The Group analyses its exposure to interest rate risk dynamically. Various scenarios are simulated, and account is taken of refinancing, the rolling-over of existing loans and alternative financing. Based on these scenarios, the Group calculates the impact on earnings of a specified change in interest rates. For each simulation, the same change in interest rates is used for all currencies. The scenarios are simulated only for those liabilities which constitute the largest interest- bearing positions.
The executed simulations show that the restated effect on earnings of a change of 1.0 per cent would be a maximum increase of kSEK 1,650 (1,400/1,500) or decrease of kSEK 1,650 (1,400/1,500), respectively. The simulation is performed on a quarterly basis to verify that the maximum possible loss is within the limits defined by management.
Based on the various scenarios, the Group manages the cash flow interest rate risk by making less use of interest rate swaps which convert variable-rate debt to fixed-rate debt. The Group normally takes out long-term loans at variable interest rates.
If interest rates on borrowings in Swedish kronor at 31 December 2017 had been 100 basis points (1.0%) higher/lower, with all other variables held constant, the estimated pro t after tax for the financial year would have been kSEK 600 (700/800) lower/higher, mainly as an effect of higher/lower interest expenses for borrowings at variable rates.
If interest rates on borrowings in USD at 31 December 2017 had been 100 basis points (1.0%) higher/lower, with all other variables held constant, the estimated pro t after tax for the financial year would have been kSEK 1,000 (500/400) lower/higher, mainly as an effect of higher/lower interest expenses for borrowings at variable rates.
Credit risk is managed at Group level, with the exception of credit risk related to outstanding trade receivables. Each Group company is responsible for monitoring and assessing the credit risk for each new customer before offering standard terms of payment and delivery. Credit risk arises from cash and cash equivalents, derivatives, and deposits with banks and financial institutions as well as credit exposures to customers. Only banks and financial institutions that have received a credit rating of “B” or higher from an independent rating agency are accepted. Individual risk limits are defined based on internal or external credit assessments in accordance with the limits set by the Board. The Group’s subsidiaries insure credit risk through a credit insurance company. The use of a credit insurance company enables us to make a better proactive selection of new customers and to monitor our existing customers effectively. The use of credit limits is monitored regularly.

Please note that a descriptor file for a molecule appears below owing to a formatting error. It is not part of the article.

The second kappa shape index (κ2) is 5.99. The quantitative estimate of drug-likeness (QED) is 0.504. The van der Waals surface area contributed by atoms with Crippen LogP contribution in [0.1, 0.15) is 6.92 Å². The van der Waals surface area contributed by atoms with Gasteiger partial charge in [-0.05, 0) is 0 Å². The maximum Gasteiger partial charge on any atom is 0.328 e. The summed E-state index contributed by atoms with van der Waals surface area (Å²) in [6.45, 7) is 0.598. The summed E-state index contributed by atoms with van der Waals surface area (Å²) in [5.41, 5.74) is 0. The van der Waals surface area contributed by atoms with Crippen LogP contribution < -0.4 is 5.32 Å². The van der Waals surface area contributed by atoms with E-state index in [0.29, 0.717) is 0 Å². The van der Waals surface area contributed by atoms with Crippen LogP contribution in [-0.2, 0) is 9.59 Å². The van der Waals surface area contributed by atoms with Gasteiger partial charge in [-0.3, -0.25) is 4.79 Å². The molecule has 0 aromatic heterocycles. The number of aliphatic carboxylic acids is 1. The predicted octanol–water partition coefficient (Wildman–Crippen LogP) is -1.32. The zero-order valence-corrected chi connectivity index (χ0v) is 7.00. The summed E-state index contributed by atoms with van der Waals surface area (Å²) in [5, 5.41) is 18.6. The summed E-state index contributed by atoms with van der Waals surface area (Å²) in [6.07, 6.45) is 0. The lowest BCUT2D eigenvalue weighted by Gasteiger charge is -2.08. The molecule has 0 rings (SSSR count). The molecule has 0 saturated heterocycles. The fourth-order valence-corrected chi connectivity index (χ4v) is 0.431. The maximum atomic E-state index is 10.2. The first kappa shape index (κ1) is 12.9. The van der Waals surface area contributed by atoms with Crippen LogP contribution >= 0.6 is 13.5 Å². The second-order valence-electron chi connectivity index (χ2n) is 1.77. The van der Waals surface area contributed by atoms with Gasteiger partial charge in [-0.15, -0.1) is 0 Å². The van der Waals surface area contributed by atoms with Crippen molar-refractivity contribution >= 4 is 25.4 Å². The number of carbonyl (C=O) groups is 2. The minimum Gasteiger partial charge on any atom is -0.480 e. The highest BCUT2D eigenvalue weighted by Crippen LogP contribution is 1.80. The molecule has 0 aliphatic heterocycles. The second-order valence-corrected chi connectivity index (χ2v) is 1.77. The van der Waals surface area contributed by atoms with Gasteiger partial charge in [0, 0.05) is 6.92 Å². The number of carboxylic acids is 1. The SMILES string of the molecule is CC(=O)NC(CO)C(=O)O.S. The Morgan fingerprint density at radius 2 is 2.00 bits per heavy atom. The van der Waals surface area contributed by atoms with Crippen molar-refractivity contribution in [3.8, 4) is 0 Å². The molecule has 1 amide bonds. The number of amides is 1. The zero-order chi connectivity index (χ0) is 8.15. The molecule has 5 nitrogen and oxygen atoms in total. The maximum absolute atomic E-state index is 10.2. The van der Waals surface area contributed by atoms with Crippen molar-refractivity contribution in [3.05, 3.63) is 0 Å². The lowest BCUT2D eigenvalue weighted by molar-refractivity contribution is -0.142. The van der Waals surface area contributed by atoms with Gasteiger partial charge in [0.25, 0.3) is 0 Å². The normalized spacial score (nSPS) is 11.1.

No credit limits were exceeded during the reporting period and management does not expect any losses due to non-payments from these counterparties.
Cash flow forecasts are prepared by the Group’s operating companies and aggregated at Group level. Rolling forecasts for the Group’s liquidity are monitored continually to ensure that the Group has sufficient cash to meet its day-to-day operational needs while maintaining sufficient unused credit facilities to ensure that it does not breach borrowing limits or loan covenants (where applicable) on any of its loan facilities. Such forecasts take account of the Group’s plans for ensuring compliance with loan covenants and internal balance sheet- based earnings measures.
Excess liquidity in the Group’s operating companies exceeding that portion which is required to manage working capital requirements is transferred to the parent company, which invests the excess liquidity in interest-bearing current accounts, term deposits, money market instruments and marketable securities, depending on what type of instrument has an appropriate maturity or is sufficiently liquid to meet the requirements determined by the aforementioned forecasts. At the balance sheet date, the company had liquid assets of kSEK 31,206 (39,856/30,776) and an undrawn overdraft facility of kSEK 36,447 (60,379/23,514) that can quickly be converted into cash in order to manage the liquidity risk.
Due to the provisions for unforeseen costs in the tax dispute in Russia, the company was unable to meet the covenant relating to equity/assets ratio with the bank as at the closing date. In accordance with IFRS, all bank loans have therefore been classified as current liabilities as at the closing date. After the end of the reporting period, the company has received a waiver from the bank in respect of the third and fourth quarters of 2017 as well as the first and second quarters of 2018. The bank has thus waived its right to early redemption, and as of the first quarter of 2018 the bank loans will therefore again be accounted for as non-current liabilities.